The RT-series front-wheel drive minivans built at Brampton were evolved from the previous RS-platform models that were manufactured between 2003 and 2008. Thus an all-new architecture can be expected for the RU models due for launch in 2014. Following on from this, logic predicts that Fiat Professional’s larger delivery vans would also shift onto this platform. Brampton may also be the source of build for a forthcoming Dodge Ram derivative of the next Fiat Ducato for the US, Canada and Mexico.
Chrysler’s Brampton operation builds every rear- and all-wheel drive saloon or coupe sold by the Group. This range of cars, the LX series, includes the 2011 Chrysler 300 saloon together with its twin, the 2011 Dodge Charger, both of which were launched at the LA Auto Show last November, with production kicking off in December.
Of particular interest with these rear-drive models is the replacement of the former 2.7- and 3.5-litre V6 engines by a single 3.6-litre Pentastar unit, fitted horizontally-opposed as with the Brampton-built minivans. The recently-facelifted (2011MY) Dodge Challenger, which is built on the same line at Windsor, has also been given the new V6 as its entry-level engine. Further demonstrating the flexibility of the unit, it also features in the new Sterling Heights, Michigan-built Chrysler 200 and Dodge Avenger saloons.
For all the expected success that the new 300 and Charger will no doubt enjoy, it’s worth mentioning that buyers in this segment are increasingly looking to four-cylinder engines, something that the next Ford Taurus and Chevrolet Impala are said to be switching to for entry-level versions.
Chrysler might not have a petrol four-cylinder/rear-wheel drive drivetrain, but it will be offering a diesel alternative for the Chrysler 300 and its Lancia-badged twin in European markets from late 2011. The group may eventually decide to make this engine available to US buyers should petrol prices increase again.
As for the future of Brampton, there is no planned replacement for the first-generation Chrysler 300 wagon (produced by Magna Steyr, the model was not offered in North America). In order to compete with the Chevy Camaro and Ford Mustang convertibles, a soft-top version of the Dodge Challenger is reportedly under development (any reduction in the four-year development of the Camaro version would be an improvement), while Chrysler may even elect to build a closely-related rear-wheel drive Alfa Romeo Spider at the plant from 2013.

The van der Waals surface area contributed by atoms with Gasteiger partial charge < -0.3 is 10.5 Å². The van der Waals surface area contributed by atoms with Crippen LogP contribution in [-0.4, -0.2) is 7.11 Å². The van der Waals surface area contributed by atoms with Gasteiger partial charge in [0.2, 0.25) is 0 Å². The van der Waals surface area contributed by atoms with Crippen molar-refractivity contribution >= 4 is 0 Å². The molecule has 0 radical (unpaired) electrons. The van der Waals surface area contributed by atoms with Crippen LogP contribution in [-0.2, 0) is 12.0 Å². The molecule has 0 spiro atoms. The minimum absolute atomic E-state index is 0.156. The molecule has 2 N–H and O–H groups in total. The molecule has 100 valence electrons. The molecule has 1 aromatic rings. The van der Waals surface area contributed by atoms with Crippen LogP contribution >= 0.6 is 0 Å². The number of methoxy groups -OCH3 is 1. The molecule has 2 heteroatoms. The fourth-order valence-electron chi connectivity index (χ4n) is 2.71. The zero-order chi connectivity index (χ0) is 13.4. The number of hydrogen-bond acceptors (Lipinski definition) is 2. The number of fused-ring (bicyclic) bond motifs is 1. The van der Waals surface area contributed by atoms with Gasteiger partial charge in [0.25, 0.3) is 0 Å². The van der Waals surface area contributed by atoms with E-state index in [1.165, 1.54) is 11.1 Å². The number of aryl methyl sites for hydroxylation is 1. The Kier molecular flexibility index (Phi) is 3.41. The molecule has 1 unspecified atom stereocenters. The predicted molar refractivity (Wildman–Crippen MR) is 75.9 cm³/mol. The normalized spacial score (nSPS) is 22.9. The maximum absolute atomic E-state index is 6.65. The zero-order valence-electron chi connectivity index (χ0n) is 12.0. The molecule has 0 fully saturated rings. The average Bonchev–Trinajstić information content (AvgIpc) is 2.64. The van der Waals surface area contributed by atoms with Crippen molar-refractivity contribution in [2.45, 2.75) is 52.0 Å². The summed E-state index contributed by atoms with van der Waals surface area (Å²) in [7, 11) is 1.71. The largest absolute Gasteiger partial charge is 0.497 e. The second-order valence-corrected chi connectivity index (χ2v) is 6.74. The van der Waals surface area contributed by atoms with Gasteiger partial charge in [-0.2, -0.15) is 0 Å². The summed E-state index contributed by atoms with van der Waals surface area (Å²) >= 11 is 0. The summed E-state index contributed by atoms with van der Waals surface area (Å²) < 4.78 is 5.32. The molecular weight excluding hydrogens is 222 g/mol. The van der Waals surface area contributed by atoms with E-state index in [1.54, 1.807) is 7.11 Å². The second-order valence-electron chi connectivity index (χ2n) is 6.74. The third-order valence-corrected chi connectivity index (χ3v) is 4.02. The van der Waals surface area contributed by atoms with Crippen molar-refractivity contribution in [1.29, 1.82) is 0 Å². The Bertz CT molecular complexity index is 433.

Honda of Canada (HCM) was the first Japanese OEM to build cars in the country. Established in 1986, the Accord saloon was the first model to enter production. Today, the facilities near Alliston, Ontario, comprise two manufacturing plants making various vehicles. An adjacent powertrain plant manufactures up to 200,000 four-cylinder engines a year.
According to HCM, over CA$2.6bn ($2.57bn) has been invested at Alliston, which now has 4,000 employees. The Civic saloon, the best-selling car in Canada, is the main product, and is produced by both Plant 1 and 2. Other models include a rebadged Civic, the Acura CSX, which is exclusive to the local market, as well as the Civic Coupe and two crossovers for the upscale Acura division, the MDX and ZDX. Total annual capacity is 390,000 units.
The 2.1 million sq. ft. complex includes all major production operations, including stamping, welding, paint and assembly. A second production shift for Plant 2 is set to recommence later in the first quarter of 2011, increasing output from 400 to 600 units per day. This, after output numbers were slashed in February 2009 due to declining vehicle sales in the US and Canada. “We are pleased to be making this announcement as the Canadian economy continues to show signs of recovery,” Manabu Nishimae, CEO of Honda Canada, stated in third quarter 2010.